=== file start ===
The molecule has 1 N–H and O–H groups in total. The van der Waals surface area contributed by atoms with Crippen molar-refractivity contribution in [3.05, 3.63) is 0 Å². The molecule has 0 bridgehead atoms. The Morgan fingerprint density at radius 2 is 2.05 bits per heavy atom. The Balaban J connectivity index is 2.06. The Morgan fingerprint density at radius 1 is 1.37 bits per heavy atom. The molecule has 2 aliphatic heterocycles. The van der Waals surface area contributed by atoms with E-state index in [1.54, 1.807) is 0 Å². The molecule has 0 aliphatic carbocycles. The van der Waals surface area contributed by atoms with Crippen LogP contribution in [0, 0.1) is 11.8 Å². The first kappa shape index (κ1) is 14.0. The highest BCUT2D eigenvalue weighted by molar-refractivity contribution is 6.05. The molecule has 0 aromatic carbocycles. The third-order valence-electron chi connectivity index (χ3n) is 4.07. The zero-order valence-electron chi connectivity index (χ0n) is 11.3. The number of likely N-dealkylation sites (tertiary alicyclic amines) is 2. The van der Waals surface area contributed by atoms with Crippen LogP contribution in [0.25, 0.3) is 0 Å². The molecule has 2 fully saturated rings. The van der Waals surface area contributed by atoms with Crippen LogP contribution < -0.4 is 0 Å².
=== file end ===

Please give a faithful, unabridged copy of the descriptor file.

The molecule has 1 N–H and O–H groups in total. The van der Waals surface area contributed by atoms with Crippen molar-refractivity contribution in [3.05, 3.63) is 0 Å². The molecule has 0 bridgehead atoms. The Morgan fingerprint density at radius 2 is 2.05 bits per heavy atom. The Balaban J connectivity index is 2.06. The Morgan fingerprint density at radius 1 is 1.37 bits per heavy atom. The molecule has 2 aliphatic heterocycles. The van der Waals surface area contributed by atoms with E-state index in [1.54, 1.807) is 0 Å². The molecule has 0 aliphatic carbocycles. The van der Waals surface area contributed by atoms with Crippen LogP contribution in [0, 0.1) is 11.8 Å². The first kappa shape index (κ1) is 14.0. The highest BCUT2D eigenvalue weighted by molar-refractivity contribution is 6.05. The molecule has 0 aromatic carbocycles. The third-order valence-electron chi connectivity index (χ3n) is 4.07. The zero-order valence-electron chi connectivity index (χ0n) is 11.3. The number of likely N-dealkylation sites (tertiary alicyclic amines) is 2. The van der Waals surface area contributed by atoms with Crippen LogP contribution in [0.25, 0.3) is 0 Å². The molecule has 2 fully saturated rings. The van der Waals surface area contributed by atoms with Crippen LogP contribution < -0.4 is 0 Å².